Posted by: Deborah Drezon Carroll | May 27, 2010

Bulldogs can be Beautiful Women!


I think that bulldogs can be beautiful. I like their stance, and the look on their faces that says they’re getting what they want or else. So, this is the image I conjure up when I need motivation to push through obstacles.

Seriously, would this face give up on anything?

Well…it’s one of my images. Sometimes I think about my daughters and what I hope to teach them about hurdles and happiness. I don’t think you get the latter without the former, so knowing how to push through adversity is an essential life skill to teach your kids.

Right now, Shira and I have something in common. She’s trying desperately to get a permanent job, and I’m trying not as desperately to get a literary agent to rep our book. We are both encountering brick walls. Surely Shira’s task is more difficult and more important than mine, but the path is similar. It’s discouraging to get rejected, but if you let that put you off your goal, you will not make succeed. So, with no other choice, you push on and push harder, and maybe get more creative in jumping the hurdle.

How do you stay engaged when you fail? Sometimes inspiration comes from stranger sources. Once I took a spinning class where you ride stationary bikes to nowhere as fast as you can. (metaphor for life?) I was the oldest in the class and the first session might have killed me if the resistance thingy on my bike hadn’t been broken for most of the class so when everyone else was instructed to turn up the resistance, I just turned a dial which did nothing until the teacher noticed it and fixed it. But, during the second class (in which that damned teacher made sure I was on a bike that worked), he said, “When you get tired or discouraged, put your hand on your heart and feel the pounding as you think of something you are passionate about. It’s that passion that will fuel your pedaling. It’s that passion that fuels your life.”

I know it’s cheesy but I think of that quote a lot and it does fuel me. I’ve always had goals in my life. They haven’t always been easy to achieve, and I haven’t always succeeded. But, I think as I’ve gotten older, I’ve gotten even more passionate. I’m more willing to fail and that is a huge step in moving forward. I often say to my girls, “What have you got to lose?” when I’m trying to convince them to try something new. (I’m not sure they’re wild about that b/c usually when I get to that line, I’m trying to get them to do something they’ve already decided they don’t want to do.)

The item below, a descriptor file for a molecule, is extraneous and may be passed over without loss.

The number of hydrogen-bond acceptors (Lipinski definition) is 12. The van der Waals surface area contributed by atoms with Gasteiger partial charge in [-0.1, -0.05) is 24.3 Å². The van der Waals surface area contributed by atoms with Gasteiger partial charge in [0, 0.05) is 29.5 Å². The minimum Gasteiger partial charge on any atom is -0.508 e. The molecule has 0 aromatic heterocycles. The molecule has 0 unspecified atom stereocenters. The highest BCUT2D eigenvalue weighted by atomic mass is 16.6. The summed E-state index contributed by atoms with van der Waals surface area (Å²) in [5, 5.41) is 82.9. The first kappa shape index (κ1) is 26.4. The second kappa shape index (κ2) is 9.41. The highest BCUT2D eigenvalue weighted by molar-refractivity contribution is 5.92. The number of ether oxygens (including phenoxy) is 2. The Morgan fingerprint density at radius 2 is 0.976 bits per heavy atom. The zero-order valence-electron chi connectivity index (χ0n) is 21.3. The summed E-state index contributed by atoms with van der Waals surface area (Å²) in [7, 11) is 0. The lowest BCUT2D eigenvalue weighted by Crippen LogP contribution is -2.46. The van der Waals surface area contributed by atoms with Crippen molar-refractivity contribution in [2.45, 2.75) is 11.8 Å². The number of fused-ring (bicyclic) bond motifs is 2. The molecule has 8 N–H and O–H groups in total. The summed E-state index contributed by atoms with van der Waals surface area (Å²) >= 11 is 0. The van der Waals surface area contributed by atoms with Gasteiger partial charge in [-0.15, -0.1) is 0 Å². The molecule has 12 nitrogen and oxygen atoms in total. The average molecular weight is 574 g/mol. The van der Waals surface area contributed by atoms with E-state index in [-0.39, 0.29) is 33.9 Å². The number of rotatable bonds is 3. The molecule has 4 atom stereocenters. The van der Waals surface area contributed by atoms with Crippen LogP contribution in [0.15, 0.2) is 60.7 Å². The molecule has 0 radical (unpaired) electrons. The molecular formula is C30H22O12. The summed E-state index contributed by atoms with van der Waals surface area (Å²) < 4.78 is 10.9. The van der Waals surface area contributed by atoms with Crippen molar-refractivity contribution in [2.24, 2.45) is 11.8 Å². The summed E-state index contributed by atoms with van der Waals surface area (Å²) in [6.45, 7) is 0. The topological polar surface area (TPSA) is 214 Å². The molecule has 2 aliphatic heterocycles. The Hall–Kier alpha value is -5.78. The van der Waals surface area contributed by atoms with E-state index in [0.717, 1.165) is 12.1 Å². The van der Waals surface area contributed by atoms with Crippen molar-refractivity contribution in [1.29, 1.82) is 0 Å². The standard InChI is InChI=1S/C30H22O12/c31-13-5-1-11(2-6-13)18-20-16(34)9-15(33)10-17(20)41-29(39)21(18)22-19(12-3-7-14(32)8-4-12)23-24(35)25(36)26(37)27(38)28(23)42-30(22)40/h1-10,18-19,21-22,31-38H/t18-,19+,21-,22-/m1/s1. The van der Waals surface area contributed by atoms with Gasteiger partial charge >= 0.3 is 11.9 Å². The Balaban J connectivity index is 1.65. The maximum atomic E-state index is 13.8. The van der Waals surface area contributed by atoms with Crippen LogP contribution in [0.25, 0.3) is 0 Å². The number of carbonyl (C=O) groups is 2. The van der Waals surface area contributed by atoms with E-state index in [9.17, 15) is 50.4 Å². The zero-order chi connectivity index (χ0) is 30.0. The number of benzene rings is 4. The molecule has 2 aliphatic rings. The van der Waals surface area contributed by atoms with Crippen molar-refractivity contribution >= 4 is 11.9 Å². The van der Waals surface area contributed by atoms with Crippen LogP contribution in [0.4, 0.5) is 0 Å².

As I got older, though, I got more willing to be creative to get what I wanted. Of course, one of the things I want is to teach that skill to my daughters. They’re pretty good at working for their goals and I suspect they’ll continue to improve. I want them to take their passions to levels of energy previously unseen. I want them to be as beautiful as the bulldogs.

Alexis Writes:

Well first of all I think I’m better looking than a bulldog especially if you know about Meatball and Matzo ball (Adam Sandler’s dogs). I thought this time I would ask for a slight outsider’s perspective on how I deal with adversity, so I asked my husband what he thought I did when I felt challenged. This was his response. ” Well, you talk, and talk and talk until… you decide what you’re going to do. Oh yeah, I forgot, first you cry.” I guess that’s probably pretty accurate. I am very verbal and often have to work things out before I can act. I have trouble getting angry without getting upset, I tend to feel emotional pain pretty easily. I try to be proactive and really think about what I want. I try not to get focused on the anger and when I feel myself going that way, I think about what I am trying to achieve.

I am very determined and like to prove people wrong. I once heard some lacrosse coaches talking about me during a practice. I couldn’t hear what they were saying about me exactly, but it was something to the effect of how ridiculous I looked when I played. I am no natural athlete but I work hard and don’t like to be told I am not capable. It was clear from the conversation they were having doubts. I got the ball and went down and scored. I saw the two of them exchange a look of complete surprise and I smiled. I was proud that I knew myself better than they did. I think that’s the key — knowing yourself and what you want. I have also had some things not go the way I wanted them to, and at times it really hurt me. But when I finally took control of them,ย  doors started opening. I also saw that sometimes something that happened to me that I thought was a big problem, eventually worked out ok. So having experienced that gave me a little more faith in future experiences. I guess I just continue to push, do my best, and keep a little faith.